You shouldn’t compromise on your ‘must-haves’ but placing too much focus on the home’s flaws might have you miss the things that really matter. Fixtures can be replaced, rooms can be made open-plan or walls can be added to create your dream home with a property that meets your essential criteria.

 

Falling in love blindly

On the other end of the spectrum, you shouldn’t overlook a home because of its flaws, but don’t completely ignore them either. The look of a home is one thing, but more serious issues such as structural damage are quite another. Often, once a buyer sees a home that they think is the one, their decisions will be based on the emotional connection rather than the facts. Be fully aware of all the property’s issues before you put in an offer. Ask your Guild agent to explain all a property’s past and current major or structural issues, or seek advice from a surveyor.

 

Waiting too long

It is crucial to make an informed decision when choosing the right home, but don’t take too long, otherwise, you could lose out to a faster buyer. Once you have found the right home, be decisive and take action to avoid disappointment.

 

Not thinking about the future

Consider aspects such as the home’s resale potential as well as your future plans. It might seem strange to think about selling the home before you have bought it but much of the home’s potential return on investment is based on decisions you make when buying, not selling.

 

Factors that will affect the home’s resale value include:

• Location

• Condition

• Type of property

• Number of bedrooms

• Garage or off-street parking.

• Investments in infrastructure, like HS2

 

Also, consider whether the home will meet your needs in the future. For example, you may not have children now but plan to shortly – this means needing an extra bedroom or ensuring that you purchase near a school with the desired Ofsted rating. Think about whether the home meets your situation now, but also if it can meet your evolving needs.

 

Are you looking for your first property? Contact one of our Guild agents today. Find your nearest office here.

 

 

(To read this blog post or other blog posts by The Guild of Property Professionals please visit their website.

Guild Blog: Splashing Out: Bathroom Bliss

From palatial master en-suites to private powder rooms, beautiful bathrooms are a statement and unique feature that are often considered to be one of the most important rooms in a home. We look at some of the best bathrooms on the market.

 

1.Virginia Water, Surrey – £7,500,000

Set within the heart of the Wentworth Estate, this seven-bedroom detached family home, which is arranged over four floors, has been completed to an extremely high specification. Located at the end of a private road, the property sits in a stunning quiet spot of approximately 1.5 acres, moments away from Wentworth Golf Club.

On the first floor, the master suite overlooks the garden. It incorporates a seating area and separate dressing room, which leads through to the very generous en-suite with his and hers basins. The bathroom’s contemporary design and clean lines blends seamlessly with the home’s overall styling.

For sale through Seymours (sales@seymours-westbyfleet.co.uk, 01932 354494).

 

2. Upper Farm Close, Norton St Philip – £600,000

Those wanting to escape the hustle and bustle of city living will find solace in this versatile five-bedroom detached home, which is in the charming village of Norton St Philip, eight miles south of Bath. The luxury suite compromises a large bedroom and separate dressing area. The en-suite bathroom features a panelled bath with electric shower overhead and a heated towel radiator which is perfect for cold winter nights.

For sale through Fidelis (info@fidelisinbath.co.uk, 01225 421000).

 

3. Clevedon Road, Wraxall, Bristol – £1,795,000

Looking for privacy? Look no further. Built by Magenta Properties, this impressive new detached residence of 4,000 sq. ft. is situated in a private setting behind automated gates on the edge of the city. The five-bedroom house occupies a commanding, elevated one-acre plot, parts of which offer far reaching views across the Yeo Valley to the Mendip Hills and Bristol Channel on the horizon. Recently completed to the highest standard, careful consideration has been given to the choice of materials used in home, such as the tiles and fittings in each of the three bathrooms. The master en-suite is modern and uncomplicated in its design, featuring a frameless custom-built shower and floating vanity with his and hers counter-top basins.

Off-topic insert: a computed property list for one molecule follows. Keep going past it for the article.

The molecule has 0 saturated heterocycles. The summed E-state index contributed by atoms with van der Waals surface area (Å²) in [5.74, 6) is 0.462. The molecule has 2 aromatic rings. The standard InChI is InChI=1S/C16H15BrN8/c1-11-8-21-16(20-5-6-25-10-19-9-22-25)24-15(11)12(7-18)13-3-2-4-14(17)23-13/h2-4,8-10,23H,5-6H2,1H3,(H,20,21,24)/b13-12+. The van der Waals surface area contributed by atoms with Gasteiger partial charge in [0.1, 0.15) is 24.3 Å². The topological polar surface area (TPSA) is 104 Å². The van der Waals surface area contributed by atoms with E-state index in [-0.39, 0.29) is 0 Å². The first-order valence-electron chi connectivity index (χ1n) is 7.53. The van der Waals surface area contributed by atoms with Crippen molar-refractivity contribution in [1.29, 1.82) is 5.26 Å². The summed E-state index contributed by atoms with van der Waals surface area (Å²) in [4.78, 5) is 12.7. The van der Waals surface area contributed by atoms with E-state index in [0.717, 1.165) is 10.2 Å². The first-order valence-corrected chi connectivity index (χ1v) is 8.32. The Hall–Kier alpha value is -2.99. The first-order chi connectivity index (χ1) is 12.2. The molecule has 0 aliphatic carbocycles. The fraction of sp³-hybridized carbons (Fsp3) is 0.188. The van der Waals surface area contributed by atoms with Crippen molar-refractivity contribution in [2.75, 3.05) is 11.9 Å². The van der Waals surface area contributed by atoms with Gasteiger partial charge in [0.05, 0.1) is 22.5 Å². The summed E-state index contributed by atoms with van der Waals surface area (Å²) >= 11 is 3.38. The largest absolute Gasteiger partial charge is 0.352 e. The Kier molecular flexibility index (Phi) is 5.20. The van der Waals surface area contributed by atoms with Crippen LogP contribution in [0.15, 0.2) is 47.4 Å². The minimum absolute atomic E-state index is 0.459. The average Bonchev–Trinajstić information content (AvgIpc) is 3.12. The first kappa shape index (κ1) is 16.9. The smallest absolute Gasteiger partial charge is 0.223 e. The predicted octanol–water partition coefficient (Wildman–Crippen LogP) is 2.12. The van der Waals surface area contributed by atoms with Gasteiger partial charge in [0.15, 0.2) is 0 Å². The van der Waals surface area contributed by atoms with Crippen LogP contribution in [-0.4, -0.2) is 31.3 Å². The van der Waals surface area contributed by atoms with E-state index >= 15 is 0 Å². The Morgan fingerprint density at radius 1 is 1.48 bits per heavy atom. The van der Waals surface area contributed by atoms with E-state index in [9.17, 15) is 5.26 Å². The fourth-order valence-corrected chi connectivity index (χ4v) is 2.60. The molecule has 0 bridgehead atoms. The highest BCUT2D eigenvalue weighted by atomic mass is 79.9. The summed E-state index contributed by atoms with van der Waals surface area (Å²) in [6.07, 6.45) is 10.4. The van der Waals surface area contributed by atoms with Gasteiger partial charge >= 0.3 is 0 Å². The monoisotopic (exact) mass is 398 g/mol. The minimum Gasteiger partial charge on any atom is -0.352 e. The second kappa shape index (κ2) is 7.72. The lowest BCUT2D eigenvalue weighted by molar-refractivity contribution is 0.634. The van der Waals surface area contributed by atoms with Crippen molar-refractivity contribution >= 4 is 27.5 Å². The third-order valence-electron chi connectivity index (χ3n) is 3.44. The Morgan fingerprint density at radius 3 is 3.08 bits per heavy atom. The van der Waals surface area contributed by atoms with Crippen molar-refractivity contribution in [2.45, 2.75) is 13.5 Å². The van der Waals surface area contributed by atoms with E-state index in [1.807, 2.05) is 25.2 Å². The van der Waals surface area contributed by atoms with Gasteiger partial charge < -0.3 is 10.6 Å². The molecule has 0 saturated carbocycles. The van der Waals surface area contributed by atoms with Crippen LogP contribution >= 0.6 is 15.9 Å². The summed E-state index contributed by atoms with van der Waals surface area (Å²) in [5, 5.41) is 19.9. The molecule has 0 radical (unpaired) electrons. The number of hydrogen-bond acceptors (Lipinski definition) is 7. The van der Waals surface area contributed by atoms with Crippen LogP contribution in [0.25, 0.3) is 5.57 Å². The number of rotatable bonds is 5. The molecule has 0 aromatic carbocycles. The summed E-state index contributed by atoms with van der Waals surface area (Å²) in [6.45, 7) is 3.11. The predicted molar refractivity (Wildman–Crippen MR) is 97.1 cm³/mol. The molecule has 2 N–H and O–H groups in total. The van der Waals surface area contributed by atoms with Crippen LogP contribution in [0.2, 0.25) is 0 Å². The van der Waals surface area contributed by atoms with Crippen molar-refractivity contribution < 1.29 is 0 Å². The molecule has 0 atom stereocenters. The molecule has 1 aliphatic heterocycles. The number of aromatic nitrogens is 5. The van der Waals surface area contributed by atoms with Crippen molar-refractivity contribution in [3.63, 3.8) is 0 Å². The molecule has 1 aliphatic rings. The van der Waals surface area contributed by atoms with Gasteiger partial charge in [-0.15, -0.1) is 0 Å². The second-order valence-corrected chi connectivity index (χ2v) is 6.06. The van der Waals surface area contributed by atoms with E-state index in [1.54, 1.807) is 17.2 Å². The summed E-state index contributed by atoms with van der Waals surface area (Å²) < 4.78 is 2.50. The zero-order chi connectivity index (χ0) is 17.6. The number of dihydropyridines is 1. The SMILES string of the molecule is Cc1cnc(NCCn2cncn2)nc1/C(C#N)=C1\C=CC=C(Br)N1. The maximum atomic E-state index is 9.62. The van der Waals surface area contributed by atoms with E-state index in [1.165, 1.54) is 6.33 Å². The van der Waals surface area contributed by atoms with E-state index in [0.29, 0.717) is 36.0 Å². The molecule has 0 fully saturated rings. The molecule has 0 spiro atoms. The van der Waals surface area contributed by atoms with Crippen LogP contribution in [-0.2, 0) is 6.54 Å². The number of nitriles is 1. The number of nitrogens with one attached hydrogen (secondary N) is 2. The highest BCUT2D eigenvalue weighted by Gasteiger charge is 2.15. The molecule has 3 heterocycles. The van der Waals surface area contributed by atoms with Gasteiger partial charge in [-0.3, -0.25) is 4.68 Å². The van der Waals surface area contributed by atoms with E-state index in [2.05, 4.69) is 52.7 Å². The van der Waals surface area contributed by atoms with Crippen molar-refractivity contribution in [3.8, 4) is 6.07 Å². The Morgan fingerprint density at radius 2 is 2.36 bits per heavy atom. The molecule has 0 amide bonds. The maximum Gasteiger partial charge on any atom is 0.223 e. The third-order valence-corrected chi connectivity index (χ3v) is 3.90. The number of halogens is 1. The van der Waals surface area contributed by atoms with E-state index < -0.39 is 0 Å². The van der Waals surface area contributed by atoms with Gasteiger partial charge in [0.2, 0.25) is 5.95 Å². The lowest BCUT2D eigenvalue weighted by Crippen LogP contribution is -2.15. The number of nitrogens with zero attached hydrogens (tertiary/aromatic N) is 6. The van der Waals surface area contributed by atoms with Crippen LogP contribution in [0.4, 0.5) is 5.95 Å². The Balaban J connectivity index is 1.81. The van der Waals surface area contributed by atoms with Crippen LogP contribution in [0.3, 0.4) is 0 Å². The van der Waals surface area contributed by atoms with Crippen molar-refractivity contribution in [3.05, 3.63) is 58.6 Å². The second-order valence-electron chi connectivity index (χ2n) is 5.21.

For sale through Hydes of Bristol (post@hydes.co.uk, 0117 9731516).

 

4. The Townhouse, Squirrel Works – £625,000

An industrial façade fuses with contemporary cool in The Townhouse in Squirrel Works. The Grade II Listed, three-storey, Arts and Crafts factory was designed by Architect John G. Dunn and constructed in 1912 for SJ Levi and Company. Exposed brickwork, timber joists and steel beams add interest and character to the two-bedroom, New York style home. The en-suite bathroom remains true to the overall styling of the home, with subway tiles from floor to ceiling, Duravit sanitaryware and Hansgrohe chrome finish brassware.

For sale through Maguire Jackson (bham@maguirejackson.com, 0121 634 1520).

 

5. Westbury Sub Mendip, Nr. Wells – £1,200,000

Located minutes from the Cathedral City of Wells, the design of this six-bedroom new-build house is strongly influenced by Saxon architecture with post and crunk framing and oak timbers. One of five bathrooms in the home: the en-suite bathroom, features a marble-tiled floor and large shower area with peacock coloured wall tiles and two showerheads.

For sale through Roderick Thomas (wedmore@roderickthomas.co.uk, 01934 710220).

 

6. Yealm Road, Newton Ferrers, Plymouth, Devon – £1,600,000

This detached, six-bedroom, contemporary home in the sought-after village of Newton Ferrars offers panoramic estuary views over the River Yealm. The home has been designed to maximise both views of the beautiful surroundings, as well as the natural light flowing through the interior. A prime example is the skylight in the main bathroom, offering night time sky views for the avid stargazer. A large mirror and step-down bathtub complete the design of this modern bathroom.

For sale through Marchand Petit (newtonferrers@marchandpetit.co.uk, 01752 873 311).

Guild Blog: What to Look for when Moving to a New Neighbourhood

Packing up and moving to another city, or for that matter, another country, is a major undertaking. It takes a great deal of preparation and is imperative to do the necessary research and weigh up all the options before making the final decision. Regardless of whether it is relocating to another part of the country or abroad, there are essential elements that need to be assessed in each potential neighbourhood to ensure you will settle in.  Continue reading